25 June 2011

Wicket and OSGi

After playing around with the OSGi JPA and JTA components of Apache Aries for a while, it was only natural to try and add a web layer to my sample projects. The Aries samples all use plain old servlets and JSPs, so I wondered if Wicket would work in this context.

So far, I had only ever used Wicket in standard Java EE web applications, but I had noticed the Wicket JARs come with an OSGi manifest, so someone must have tried to use Wicket in OSGi before.

07 June 2011

Java EE 6 Server Comparison: Conclusion

Lessons Learned

Portability is not just a Java EE marketing promise. My application now runs on three different Java EE 6 servers, using the same WAR file, without any compile-time configuration.

An application is not portable until it has been ported. Of course, this is true for any specification with different implementations, not just for Java EE. Each of the three servers helped me discovering incorrect API usage in my application that just happened to work on another server.

Certification is not reliable. My application hit at least one major specification violation in each of the three Java EE 6 certified servers. Thus, the test coverage in the Java EE TCKs must be insufficient.

Java EE 6 Server Comparison: Resin

The first time I read about Caucho Resin 4.x was last summer, when I was looking for alternative CDI implementations, i.e. other than Weld. Resin has its own CDI implementation named CanDI, and I was bold enough to give it a try, knowing that Resin 4.x was not yet Java EE 6 certified and probably not stable enough.

I didn't get very far at that time, CanDI looked ok, but the JPA API was broken and @Singleton @Startup beans did not work, so I left it at that and made a mental note to check back after the first stable release.

Java EE 6 Server Comparison: JBoss

I never did any serious work with JBoss AS 5 or earlier versions. At the peak of my frustration with Glassfish last summer after the 3.0.1 release when CDI continued to be unusable, I knew that JBoss would be no help as it also included Weld, the main source of trouble. Besides, given the number of problems in released and certified Glassfish, I dreaded an even larger number of problems in an unreleased, uncertified and undocumented JBoss.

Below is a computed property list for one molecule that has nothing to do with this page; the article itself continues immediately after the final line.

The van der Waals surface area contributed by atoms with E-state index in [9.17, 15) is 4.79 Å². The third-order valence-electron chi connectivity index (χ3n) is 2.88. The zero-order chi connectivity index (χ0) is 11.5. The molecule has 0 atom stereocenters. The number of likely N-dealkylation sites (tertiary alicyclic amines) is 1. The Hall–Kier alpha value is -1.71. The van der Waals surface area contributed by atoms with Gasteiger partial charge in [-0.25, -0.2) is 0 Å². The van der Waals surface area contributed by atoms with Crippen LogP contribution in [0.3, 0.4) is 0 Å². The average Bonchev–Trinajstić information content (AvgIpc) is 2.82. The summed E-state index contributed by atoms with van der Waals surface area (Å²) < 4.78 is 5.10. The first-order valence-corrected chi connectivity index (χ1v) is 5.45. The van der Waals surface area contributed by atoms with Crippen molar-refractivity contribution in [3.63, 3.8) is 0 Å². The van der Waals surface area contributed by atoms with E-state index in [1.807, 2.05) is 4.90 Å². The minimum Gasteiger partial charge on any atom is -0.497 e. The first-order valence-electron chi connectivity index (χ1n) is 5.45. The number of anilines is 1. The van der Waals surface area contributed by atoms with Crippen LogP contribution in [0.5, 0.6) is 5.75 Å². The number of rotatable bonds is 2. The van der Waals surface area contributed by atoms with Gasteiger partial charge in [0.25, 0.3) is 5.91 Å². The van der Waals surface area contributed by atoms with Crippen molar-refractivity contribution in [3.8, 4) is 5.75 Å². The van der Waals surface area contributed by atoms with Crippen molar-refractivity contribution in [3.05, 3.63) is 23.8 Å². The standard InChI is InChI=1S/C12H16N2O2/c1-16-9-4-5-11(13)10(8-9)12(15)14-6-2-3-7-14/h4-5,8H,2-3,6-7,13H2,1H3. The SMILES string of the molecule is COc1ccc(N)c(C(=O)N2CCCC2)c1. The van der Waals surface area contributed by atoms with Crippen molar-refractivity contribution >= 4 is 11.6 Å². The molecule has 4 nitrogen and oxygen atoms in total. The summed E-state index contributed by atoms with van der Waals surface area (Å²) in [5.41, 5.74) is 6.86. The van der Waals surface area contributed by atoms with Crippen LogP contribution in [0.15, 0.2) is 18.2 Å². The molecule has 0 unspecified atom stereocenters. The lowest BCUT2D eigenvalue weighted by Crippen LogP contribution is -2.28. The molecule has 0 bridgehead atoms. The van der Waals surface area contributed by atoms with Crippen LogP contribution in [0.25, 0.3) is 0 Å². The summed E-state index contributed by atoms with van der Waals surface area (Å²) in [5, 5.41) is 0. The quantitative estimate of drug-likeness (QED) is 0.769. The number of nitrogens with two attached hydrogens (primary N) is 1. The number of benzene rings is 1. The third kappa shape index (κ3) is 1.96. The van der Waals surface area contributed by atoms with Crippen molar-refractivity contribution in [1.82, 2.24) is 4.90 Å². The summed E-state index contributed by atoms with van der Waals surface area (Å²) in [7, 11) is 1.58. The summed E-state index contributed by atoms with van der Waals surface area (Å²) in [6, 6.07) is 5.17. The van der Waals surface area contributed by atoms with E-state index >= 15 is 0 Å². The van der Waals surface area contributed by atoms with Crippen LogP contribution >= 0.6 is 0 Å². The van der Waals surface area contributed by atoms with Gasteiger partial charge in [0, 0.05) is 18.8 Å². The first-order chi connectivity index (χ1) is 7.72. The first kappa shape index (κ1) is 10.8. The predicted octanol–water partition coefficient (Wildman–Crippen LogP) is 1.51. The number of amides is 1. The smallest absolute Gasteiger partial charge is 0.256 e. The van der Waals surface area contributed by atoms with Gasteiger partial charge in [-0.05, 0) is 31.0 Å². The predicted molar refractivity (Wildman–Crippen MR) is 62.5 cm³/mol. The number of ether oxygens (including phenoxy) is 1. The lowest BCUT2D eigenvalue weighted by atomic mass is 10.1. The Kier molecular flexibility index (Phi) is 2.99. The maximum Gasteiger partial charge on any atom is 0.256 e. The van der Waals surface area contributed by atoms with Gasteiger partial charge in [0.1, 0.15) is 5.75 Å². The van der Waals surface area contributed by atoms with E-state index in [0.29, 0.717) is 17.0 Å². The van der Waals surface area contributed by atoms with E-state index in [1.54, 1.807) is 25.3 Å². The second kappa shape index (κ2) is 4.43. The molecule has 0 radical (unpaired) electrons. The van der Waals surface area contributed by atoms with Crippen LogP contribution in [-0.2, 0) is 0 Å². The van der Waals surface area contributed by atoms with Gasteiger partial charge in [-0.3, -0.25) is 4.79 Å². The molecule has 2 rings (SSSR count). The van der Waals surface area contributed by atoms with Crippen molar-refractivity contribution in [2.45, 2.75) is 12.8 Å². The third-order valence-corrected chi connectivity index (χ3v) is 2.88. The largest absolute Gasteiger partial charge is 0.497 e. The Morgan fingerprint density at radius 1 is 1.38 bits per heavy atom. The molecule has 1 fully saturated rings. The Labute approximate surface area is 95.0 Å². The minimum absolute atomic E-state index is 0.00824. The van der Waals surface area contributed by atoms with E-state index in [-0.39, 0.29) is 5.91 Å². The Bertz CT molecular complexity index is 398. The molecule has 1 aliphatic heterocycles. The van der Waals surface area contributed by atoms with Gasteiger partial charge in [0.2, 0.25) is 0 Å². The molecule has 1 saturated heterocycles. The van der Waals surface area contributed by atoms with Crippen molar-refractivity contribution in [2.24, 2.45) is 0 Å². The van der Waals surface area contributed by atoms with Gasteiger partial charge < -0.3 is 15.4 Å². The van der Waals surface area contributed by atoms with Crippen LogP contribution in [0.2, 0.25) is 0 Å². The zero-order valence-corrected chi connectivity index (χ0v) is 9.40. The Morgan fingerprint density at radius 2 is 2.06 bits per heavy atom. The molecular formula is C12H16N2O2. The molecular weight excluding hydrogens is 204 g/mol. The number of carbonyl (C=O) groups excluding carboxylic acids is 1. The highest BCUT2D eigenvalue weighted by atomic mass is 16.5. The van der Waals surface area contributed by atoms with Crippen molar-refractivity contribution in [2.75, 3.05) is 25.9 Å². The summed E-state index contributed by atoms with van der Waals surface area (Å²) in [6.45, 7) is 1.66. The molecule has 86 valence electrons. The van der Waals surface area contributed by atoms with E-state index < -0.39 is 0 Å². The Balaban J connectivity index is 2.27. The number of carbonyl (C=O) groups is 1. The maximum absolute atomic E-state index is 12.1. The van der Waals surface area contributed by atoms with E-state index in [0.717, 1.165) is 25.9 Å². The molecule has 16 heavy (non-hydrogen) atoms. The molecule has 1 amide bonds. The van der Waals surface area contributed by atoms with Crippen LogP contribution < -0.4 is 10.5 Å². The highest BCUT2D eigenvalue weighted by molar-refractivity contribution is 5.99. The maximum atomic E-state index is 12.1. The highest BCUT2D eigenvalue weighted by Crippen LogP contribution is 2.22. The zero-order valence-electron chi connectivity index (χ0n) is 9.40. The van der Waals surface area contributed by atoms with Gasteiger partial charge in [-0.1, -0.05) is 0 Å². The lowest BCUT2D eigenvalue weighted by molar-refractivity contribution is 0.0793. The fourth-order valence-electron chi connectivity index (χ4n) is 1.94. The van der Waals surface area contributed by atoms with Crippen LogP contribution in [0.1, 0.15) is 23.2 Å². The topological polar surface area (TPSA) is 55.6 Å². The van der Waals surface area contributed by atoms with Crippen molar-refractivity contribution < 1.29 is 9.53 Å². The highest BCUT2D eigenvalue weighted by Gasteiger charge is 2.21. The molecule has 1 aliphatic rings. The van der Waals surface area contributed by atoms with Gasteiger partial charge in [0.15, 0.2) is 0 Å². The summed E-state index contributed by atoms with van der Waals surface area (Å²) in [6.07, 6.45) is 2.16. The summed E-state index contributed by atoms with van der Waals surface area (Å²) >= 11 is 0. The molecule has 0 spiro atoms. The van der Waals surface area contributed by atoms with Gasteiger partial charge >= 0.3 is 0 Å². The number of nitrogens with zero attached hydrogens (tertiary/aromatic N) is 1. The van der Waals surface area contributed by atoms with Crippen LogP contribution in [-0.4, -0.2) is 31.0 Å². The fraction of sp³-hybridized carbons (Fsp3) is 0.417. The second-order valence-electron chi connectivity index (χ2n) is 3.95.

When JBoss AS 6.0.0 was finally released late in December 2010, with surprisingly little marketing noise and community echo, I briefly had a look at the release and was disappointed to find out that it was still largely undocumented.

Java EE 6 Server Comparison: Glassfish

In April 2010, I started a Java EE 6 project, and Glassfish 3.0 was the obvious server choice, or rather, the only option at that time. For the next couple of months, I spent a considerable amount of time not working on my application, but analyzing, reporting and working around bugs in the server, mainly in the CDI and JPA areas. This appeared to be the price you had pay for being an early adopter of the new Java Enterprise standard.

Java EE 6 Server Comparison: Introduction

A year and a half after the Java EE 6 specification release, there are now three Open Source servers certified for the Java EE 6 Web Profile:
  • Glassfish 3.x
  • JBoss 6.x
  • Resin 4.0.x
Time to take a look at these three servers in direct comparison and do some experiments, not with a toy or benchmark application developed for this purpose, but with a real-life enterprise application.

06 June 2011

Java EE 6 Integration Testing on Resin and Glassfish

jeeunit, my Java EE 6 Integration Testing project, now supports Caucho Resin 4.0.18 in addition to Glassfish 3.1.

Another new feature is a @Transactional annotation which can be used to wrap test methods in an auto-rollback transaction.

The current release jeeunit 0.8.0 is available from Maven Central and from the jeeunit Project Page on Google Code.

01 June 2011

Using CDI from Spring

Spring and Java EE are converging in many areas, mainly due to CDI. In fact, by confining yourself to a suitable subset of annotations and other configuration mechanisms, you can design your persistence and service layers to run either on Java EE 6 or on Spring 3, simply by selecting the appropriate set of libraries.

The web layer is a different story: if your web framework is tightly coupled to either Java EE 6 or Spring, it will be hard or even impossible to simply change the container, but even in the web layer, there are solutions like Apache Wicket which work well both with Spring and Java EE, all you need is some glue code to access the dependency injection container.

I'm currently migrating a web application from Tomcat/Spring to Glassfish, and since this application is based on Spring MVC, I cannot completely replace Spring in this step. The goal of the migration is to drop all Spring dependencies from all components except the web frontend and to somehow make the service beans (stateless session beans and CDI managed beans) visible to the Spring web application context.